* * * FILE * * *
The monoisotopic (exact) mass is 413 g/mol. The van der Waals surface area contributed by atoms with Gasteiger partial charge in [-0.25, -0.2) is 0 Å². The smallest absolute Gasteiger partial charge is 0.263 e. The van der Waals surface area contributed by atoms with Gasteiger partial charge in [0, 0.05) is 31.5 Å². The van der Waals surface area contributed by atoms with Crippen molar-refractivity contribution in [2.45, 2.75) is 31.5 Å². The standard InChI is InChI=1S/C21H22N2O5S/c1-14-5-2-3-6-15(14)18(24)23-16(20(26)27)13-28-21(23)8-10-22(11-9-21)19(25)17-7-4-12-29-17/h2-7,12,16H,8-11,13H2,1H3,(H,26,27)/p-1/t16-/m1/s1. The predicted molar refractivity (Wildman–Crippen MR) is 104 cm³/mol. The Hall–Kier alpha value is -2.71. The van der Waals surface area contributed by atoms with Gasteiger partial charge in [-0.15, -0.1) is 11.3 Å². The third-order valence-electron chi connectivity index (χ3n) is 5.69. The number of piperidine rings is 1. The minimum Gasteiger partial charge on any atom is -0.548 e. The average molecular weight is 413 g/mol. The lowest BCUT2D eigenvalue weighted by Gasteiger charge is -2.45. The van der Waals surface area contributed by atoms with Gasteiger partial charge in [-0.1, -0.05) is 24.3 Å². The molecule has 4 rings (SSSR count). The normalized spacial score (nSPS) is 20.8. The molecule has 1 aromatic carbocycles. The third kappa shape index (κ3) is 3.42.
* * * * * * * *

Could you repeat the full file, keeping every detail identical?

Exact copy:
The monoisotopic (exact) mass is 413 g/mol. The van der Waals surface area contributed by atoms with Gasteiger partial charge in [-0.25, -0.2) is 0 Å². The smallest absolute Gasteiger partial charge is 0.263 e. The van der Waals surface area contributed by atoms with Gasteiger partial charge in [0, 0.05) is 31.5 Å². The van der Waals surface area contributed by atoms with Crippen molar-refractivity contribution in [2.45, 2.75) is 31.5 Å². The standard InChI is InChI=1S/C21H22N2O5S/c1-14-5-2-3-6-15(14)18(24)23-16(20(26)27)13-28-21(23)8-10-22(11-9-21)19(25)17-7-4-12-29-17/h2-7,12,16H,8-11,13H2,1H3,(H,26,27)/p-1/t16-/m1/s1. The predicted molar refractivity (Wildman–Crippen MR) is 104 cm³/mol. The Hall–Kier alpha value is -2.71. The van der Waals surface area contributed by atoms with Gasteiger partial charge in [-0.15, -0.1) is 11.3 Å². The third-order valence-electron chi connectivity index (χ3n) is 5.69. The number of piperidine rings is 1. The minimum Gasteiger partial charge on any atom is -0.548 e. The average molecular weight is 413 g/mol. The lowest BCUT2D eigenvalue weighted by Gasteiger charge is -2.45. The van der Waals surface area contributed by atoms with Gasteiger partial charge in [-0.1, -0.05) is 24.3 Å². The molecule has 4 rings (SSSR count). The normalized spacial score (nSPS) is 20.8. The molecule has 1 aromatic carbocycles. The third kappa shape index (κ3) is 3.42.